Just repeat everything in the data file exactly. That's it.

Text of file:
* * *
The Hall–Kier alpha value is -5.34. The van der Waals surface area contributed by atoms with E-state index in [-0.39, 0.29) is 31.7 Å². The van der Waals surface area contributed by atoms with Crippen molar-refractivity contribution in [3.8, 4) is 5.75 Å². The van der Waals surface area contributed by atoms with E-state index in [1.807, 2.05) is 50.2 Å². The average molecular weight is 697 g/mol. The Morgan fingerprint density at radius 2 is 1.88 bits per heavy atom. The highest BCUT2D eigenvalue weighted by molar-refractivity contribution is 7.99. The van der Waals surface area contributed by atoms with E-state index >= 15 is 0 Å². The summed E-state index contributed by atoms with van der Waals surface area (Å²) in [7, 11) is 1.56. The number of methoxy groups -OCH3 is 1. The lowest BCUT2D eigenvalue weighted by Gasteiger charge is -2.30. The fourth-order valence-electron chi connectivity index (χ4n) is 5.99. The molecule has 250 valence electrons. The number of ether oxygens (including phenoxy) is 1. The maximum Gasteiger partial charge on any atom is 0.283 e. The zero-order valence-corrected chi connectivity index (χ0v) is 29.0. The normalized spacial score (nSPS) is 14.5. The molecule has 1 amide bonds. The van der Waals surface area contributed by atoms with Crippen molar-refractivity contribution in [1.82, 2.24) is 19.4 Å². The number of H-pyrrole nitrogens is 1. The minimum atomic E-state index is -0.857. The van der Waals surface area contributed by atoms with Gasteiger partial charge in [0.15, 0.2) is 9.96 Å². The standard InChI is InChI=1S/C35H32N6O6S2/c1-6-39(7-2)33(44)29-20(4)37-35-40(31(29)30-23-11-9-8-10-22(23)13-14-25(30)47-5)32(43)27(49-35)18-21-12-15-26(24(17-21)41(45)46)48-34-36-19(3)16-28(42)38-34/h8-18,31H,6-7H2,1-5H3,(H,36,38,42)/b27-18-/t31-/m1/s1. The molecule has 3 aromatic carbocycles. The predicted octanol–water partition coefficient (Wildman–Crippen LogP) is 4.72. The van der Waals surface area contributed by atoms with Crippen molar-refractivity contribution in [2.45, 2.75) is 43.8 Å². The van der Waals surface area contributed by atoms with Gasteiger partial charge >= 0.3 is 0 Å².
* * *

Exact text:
The Hall–Kier alpha value is -5.34. The van der Waals surface area contributed by atoms with E-state index in [-0.39, 0.29) is 31.7 Å². The van der Waals surface area contributed by atoms with Crippen molar-refractivity contribution in [3.8, 4) is 5.75 Å². The van der Waals surface area contributed by atoms with E-state index in [1.807, 2.05) is 50.2 Å². The average molecular weight is 697 g/mol. The Morgan fingerprint density at radius 2 is 1.88 bits per heavy atom. The highest BCUT2D eigenvalue weighted by molar-refractivity contribution is 7.99. The van der Waals surface area contributed by atoms with E-state index >= 15 is 0 Å². The summed E-state index contributed by atoms with van der Waals surface area (Å²) in [7, 11) is 1.56. The number of methoxy groups -OCH3 is 1. The lowest BCUT2D eigenvalue weighted by Gasteiger charge is -2.30. The fourth-order valence-electron chi connectivity index (χ4n) is 5.99. The molecule has 250 valence electrons. The number of ether oxygens (including phenoxy) is 1. The maximum Gasteiger partial charge on any atom is 0.283 e. The zero-order valence-corrected chi connectivity index (χ0v) is 29.0. The normalized spacial score (nSPS) is 14.5. The molecule has 1 amide bonds. The van der Waals surface area contributed by atoms with Crippen molar-refractivity contribution in [1.82, 2.24) is 19.4 Å². The number of H-pyrrole nitrogens is 1. The minimum atomic E-state index is -0.857. The van der Waals surface area contributed by atoms with Gasteiger partial charge in [0.15, 0.2) is 9.96 Å². The standard InChI is InChI=1S/C35H32N6O6S2/c1-6-39(7-2)33(44)29-20(4)37-35-40(31(29)30-23-11-9-8-10-22(23)13-14-25(30)47-5)32(43)27(49-35)18-21-12-15-26(24(17-21)41(45)46)48-34-36-19(3)16-28(42)38-34/h8-18,31H,6-7H2,1-5H3,(H,36,38,42)/b27-18-/t31-/m1/s1. The molecule has 3 aromatic carbocycles. The predicted octanol–water partition coefficient (Wildman–Crippen LogP) is 4.72. The van der Waals surface area contributed by atoms with Crippen molar-refractivity contribution in [2.45, 2.75) is 43.8 Å². The van der Waals surface area contributed by atoms with Gasteiger partial charge >= 0.3 is 0 Å².